In 2014, one hundred years since the outbreak of WWI, it seemed fitting that a memorial be created to the men of the Liverpool Old Hebrew Congregation, the oldest in this city, who made the Ultimate Sacrifice in the two World Wars.
The Synagogue’s Broadgreen cemetery on Thomas Drive was the obvious choice, as here there are eight war graves maintained by the Commonwealth War Graves Commission, and a number of family graves that show a plaque or an inscription on the headstone to a son, killed and buried in foreign fields.
With some research and the benefit of an excellent publication by congregant Saul Marks, our resident and professional genealogist, we began to plan this tribute that had been in our thoughts for several years.
We wanted the memorial to be artistic, but more importantly to be a place of remembrance and emotion.
The site chosen is rectangular in shape within the cemetery’s entrance area.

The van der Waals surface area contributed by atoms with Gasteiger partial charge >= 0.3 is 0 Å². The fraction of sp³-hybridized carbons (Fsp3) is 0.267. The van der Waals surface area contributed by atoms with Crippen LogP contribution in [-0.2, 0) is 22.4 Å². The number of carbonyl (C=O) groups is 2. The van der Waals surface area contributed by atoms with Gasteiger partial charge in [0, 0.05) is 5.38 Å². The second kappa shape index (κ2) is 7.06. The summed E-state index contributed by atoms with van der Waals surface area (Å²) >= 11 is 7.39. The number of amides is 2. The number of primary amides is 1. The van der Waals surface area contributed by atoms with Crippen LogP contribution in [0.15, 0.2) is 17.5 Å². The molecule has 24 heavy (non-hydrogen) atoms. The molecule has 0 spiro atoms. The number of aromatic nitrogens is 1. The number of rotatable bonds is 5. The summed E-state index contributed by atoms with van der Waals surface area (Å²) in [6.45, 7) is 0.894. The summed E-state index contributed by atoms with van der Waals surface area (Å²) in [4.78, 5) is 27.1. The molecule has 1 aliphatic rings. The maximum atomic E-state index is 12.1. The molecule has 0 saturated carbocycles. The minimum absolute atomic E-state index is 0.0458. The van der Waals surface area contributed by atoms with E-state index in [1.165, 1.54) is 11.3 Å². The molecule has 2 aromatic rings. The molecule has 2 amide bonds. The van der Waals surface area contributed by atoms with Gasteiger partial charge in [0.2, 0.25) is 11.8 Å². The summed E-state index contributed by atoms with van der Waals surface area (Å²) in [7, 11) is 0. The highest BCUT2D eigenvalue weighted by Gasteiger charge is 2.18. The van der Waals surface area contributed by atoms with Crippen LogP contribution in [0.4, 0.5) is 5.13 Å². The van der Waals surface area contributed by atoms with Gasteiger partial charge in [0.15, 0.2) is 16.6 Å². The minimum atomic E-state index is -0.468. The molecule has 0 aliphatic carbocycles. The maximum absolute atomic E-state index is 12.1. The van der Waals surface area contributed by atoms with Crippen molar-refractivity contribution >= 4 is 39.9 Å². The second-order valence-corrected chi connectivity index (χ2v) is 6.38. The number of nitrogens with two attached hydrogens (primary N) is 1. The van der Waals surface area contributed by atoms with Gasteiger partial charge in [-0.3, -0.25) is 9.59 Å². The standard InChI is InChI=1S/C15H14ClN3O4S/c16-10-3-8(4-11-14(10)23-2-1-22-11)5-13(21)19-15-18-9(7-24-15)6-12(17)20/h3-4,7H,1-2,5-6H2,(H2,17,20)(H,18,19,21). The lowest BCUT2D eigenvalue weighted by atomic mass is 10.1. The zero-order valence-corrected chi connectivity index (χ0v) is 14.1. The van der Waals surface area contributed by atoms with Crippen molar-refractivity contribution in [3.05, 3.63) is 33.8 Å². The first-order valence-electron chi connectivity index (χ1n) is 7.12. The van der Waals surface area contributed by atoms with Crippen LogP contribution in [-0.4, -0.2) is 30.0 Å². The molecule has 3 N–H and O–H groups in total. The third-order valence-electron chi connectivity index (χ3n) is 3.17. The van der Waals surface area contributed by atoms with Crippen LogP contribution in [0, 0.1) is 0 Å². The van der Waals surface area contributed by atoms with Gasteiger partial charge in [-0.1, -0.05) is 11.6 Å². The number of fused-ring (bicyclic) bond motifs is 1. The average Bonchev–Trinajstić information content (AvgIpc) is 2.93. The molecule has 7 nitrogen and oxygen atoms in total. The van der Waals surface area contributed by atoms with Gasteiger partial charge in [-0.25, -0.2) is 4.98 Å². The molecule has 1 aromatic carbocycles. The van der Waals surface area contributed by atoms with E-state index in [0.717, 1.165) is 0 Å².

The main features are the free standing granite memorial with rough hewn edges, depicting lives cut short, and an inscribed plaque showing only names, not rank, of the fallen. A silver birch tree and rose shrubs complete the garden.
We had considered planting wild poppies but at about this time we were starting to see the ceramic poppies in the Tower of London moat. Two of our members, Naomi Hoyland and her daughter Sarah Ellenbogen, both ceramicists, volunteered to make a number of similar poppies and it is these that are now displayed within the garden.
We are very grateful to have had a sizeable donation from the Ladies Guild of the Congregation to enable us to undertake the project, along with monies donated by other congregation members whose names will be inscribed in a Memorial Book. Should any member of the public also wish to donate to our ‘Poppy Fund’ we would be eternally grateful. Their names will also be entered into the Memorial Book.